But my comments below cut much deeper than complaints about the internally inconsistent and contradictory aspects of Marx’s work: they are a fundamental critique of the very conceptual coherence of Marx’s LTV and the idea of human SNLT.
In what follows, let us assume that the LTV is meant to be an empirical proposition and not some analytic statement (where it would true by definition, tautologous and empirically empty).
If the LTV is asserted as an empirical proposition, it seeks to explain empirically how the labour value in commodities is created.
I have already pointed to a fundamental problem identified by Piero Sraffa:
“There appears to be no objective difference between the labour of a wage earner and that of a slave; of a slave and of a horse; of a horse and of a machine, of a machine and of an element of nature (?this does not eat). It is a purely mystical conception that attributes to human labour a special gift of determining value. Does the capitalist entrepreneur, who is the real ‘subject’ of valuation and exchange, make a great difference whether he employs men or animals? Does the slave-owner?” (Sraffa, unpublished note, D3/12/9: 89, quoted in Kurz and Salvadori 2010: 199).The fact is, as Sraffa notes, labour power in production is not limited to human beings: historically and to this day, animal labour was, and still is in developing nations, a fundamentally important source of labour power.
if Marx’s abstract socially-necessary labour time (SNLT) units were meaningful measures of every type of heterogeneous, concrete human labour, then many types of the labour performed by animals ought to be measurable in terms of SNLT units too, especially when human labour can be substituted for animal labour (e.g., horse mills could be replaced with mills where humans do the work, ploughs can be pulled by humans, and so could carts or carriages).
Why does a coherent, empirically grounded theory of labour value exclude animals? This is exactly the point that Piero Sraffa is raising in his criticisms of the labour theory of value.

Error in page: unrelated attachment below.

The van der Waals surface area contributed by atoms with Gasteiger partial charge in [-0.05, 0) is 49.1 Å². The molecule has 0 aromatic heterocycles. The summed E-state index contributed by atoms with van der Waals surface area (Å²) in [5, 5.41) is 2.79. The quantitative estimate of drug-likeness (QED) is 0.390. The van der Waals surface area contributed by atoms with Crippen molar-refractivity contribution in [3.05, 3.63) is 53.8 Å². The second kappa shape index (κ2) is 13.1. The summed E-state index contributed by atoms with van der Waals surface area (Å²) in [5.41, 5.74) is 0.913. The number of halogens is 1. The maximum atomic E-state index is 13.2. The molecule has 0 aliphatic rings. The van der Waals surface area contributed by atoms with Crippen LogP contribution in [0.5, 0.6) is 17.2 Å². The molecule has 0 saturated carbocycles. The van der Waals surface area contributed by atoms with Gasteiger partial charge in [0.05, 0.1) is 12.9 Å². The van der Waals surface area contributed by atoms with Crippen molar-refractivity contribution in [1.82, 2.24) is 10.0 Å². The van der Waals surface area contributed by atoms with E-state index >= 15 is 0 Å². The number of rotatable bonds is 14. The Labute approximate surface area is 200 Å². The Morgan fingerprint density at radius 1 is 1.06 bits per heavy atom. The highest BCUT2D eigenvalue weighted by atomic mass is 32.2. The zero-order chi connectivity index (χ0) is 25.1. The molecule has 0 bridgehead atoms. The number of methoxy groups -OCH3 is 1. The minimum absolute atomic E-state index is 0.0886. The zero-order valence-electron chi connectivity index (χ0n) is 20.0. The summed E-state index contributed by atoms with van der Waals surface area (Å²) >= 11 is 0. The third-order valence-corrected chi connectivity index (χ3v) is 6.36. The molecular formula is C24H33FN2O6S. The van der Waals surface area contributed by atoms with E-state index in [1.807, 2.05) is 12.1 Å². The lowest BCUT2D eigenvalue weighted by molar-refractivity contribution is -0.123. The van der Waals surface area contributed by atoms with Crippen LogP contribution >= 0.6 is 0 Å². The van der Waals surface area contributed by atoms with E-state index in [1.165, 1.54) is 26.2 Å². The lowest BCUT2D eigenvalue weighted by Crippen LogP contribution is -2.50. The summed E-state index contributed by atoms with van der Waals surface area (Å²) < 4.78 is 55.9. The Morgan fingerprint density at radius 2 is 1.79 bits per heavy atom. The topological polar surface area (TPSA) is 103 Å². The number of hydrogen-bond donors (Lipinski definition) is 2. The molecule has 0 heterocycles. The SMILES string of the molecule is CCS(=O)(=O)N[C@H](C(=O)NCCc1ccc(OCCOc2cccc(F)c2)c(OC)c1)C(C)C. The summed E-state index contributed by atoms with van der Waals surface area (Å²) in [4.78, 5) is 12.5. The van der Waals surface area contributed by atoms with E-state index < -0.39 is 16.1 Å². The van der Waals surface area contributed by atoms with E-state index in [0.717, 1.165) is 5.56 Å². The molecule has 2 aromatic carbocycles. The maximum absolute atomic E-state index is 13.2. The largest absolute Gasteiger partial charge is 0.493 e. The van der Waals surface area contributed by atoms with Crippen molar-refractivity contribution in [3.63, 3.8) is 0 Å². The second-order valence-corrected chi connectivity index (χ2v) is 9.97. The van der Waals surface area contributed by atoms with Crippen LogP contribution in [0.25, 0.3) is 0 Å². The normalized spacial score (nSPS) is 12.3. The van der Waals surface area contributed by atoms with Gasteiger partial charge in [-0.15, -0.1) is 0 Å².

And there many other questions too.
Marxists might complain that animals do not sell their labour and are owned by humans and are a type of capital good. But so what?
We could easily imagine a counterfactual situation in which large numbers of people in industrial economies do not sell their labour, are enslaved and worked to death to produce commodities, and treated as capital goods. Would the commodities produced by slave labour cease to have a SNLT value? If slave labour does still have a SNLT value, then it follows that even if people receive no wages and are owned as slaves, then this doesn’t change the fact that they produce labour value in commodities.
But we can say the same thing about animals: animals receive no wages either, so why does their labour not count as SNLT?
One could go on to argue that animals can’t speak or spend money, but one could easily imagine counterfactual situations in which humans are made to work without spending money or or never taught natural human language. Would their labour cease to create SNLT?
Finally, it is no good for Marxists to fall back on an analytic definition of the LTV, where it is just true by definition. I have no reason to accept an analytic definition I think is incoherent and not empirically relevant.
We can see here how the LTV has severe conceptual problems from the very beginning.
Kurz, Heinz D. and Neri Salvadori. 2010. “Sraffa and the Labour Theory of Value: A Few Observations,” in John Vint et al. (eds.), Economic Theory and Economic Thought: Essays in Honour of Ian Steedman. Routledge, London and New York. 189–215.